this was the month we suspected pharmacists had infiltrated north america, and set up underground shops like gophers. at any minute someone could replace your right fielder with someone who looked like your right fielder, but could run faster, hit over 300, and bat in 100 rbi's a year. it was a new error for fear. it talked to us with the vernacular. it could talk about more stolen bases, crowding the plate, a smaller strike zone. then rise up and cut your career off with a wild pitch.
pitchers started to see it was a different era, their fast balls weren't so fast, so they tried to cherish the smaller things, like the curve ball, the slider, the sinker. but all that happened was they threw fewer change ups, and their era's climbed. sometimes when curled up in their beds under a blanket they'd peer out and squint at their lives, short green manicured furry dusty, chalky- and squinting back! they all just wanted names, like sy young.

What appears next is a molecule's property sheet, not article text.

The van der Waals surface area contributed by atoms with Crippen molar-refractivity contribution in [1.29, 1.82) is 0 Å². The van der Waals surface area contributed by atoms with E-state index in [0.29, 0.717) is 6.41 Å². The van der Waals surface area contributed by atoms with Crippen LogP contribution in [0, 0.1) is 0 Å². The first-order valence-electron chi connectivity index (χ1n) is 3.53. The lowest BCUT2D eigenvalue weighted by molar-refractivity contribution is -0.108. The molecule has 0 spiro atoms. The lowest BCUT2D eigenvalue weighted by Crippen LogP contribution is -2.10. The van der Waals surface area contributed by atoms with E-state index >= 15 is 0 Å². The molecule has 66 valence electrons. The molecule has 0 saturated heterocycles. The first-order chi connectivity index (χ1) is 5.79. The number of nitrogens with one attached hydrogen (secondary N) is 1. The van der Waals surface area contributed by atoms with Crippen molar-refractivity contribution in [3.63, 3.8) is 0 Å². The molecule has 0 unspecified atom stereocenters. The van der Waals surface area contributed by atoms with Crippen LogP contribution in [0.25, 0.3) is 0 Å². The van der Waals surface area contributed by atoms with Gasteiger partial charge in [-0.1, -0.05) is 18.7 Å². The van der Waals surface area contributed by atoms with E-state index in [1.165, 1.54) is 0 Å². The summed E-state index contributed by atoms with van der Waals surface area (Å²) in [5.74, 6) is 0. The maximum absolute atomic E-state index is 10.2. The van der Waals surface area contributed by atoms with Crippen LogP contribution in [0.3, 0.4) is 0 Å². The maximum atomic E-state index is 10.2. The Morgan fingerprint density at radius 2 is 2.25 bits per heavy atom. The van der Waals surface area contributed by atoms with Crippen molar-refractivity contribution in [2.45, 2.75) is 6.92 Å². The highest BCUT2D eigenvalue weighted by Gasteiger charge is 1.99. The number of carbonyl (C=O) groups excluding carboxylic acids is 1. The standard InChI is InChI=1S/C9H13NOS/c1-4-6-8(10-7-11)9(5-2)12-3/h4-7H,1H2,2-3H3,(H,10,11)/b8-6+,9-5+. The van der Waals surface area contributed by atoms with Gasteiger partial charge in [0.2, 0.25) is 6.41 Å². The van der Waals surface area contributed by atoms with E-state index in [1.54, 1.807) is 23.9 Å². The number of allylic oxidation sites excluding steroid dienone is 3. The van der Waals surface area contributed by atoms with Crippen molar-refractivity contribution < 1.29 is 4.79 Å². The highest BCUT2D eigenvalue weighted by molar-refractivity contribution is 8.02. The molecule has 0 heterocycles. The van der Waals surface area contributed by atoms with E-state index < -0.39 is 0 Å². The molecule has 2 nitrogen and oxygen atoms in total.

life they learned, was not easy, not cake. not fair cake.
the batting average was up, though, and crime did not yet exist. the commissioner brought out graphs on tv, pointed at them. he reminded the people that he was not an evil man, that he, of course, come on now—he just wanted everyone to be happy! In bed, he contemplated the abolition of both anger and unhappiness, the outlawing of them. new happiness, old happiness, one had to go. could he do that? did he have the resources? why hadn't he thought of this before? it was an election year, and the future was very uncertain. Leaders all over the globe began to go on tv with graphs, pie charts, and precariously long series of rhetorical questions.
this was the same month Daryl started experimenting with "baseball-caffeine".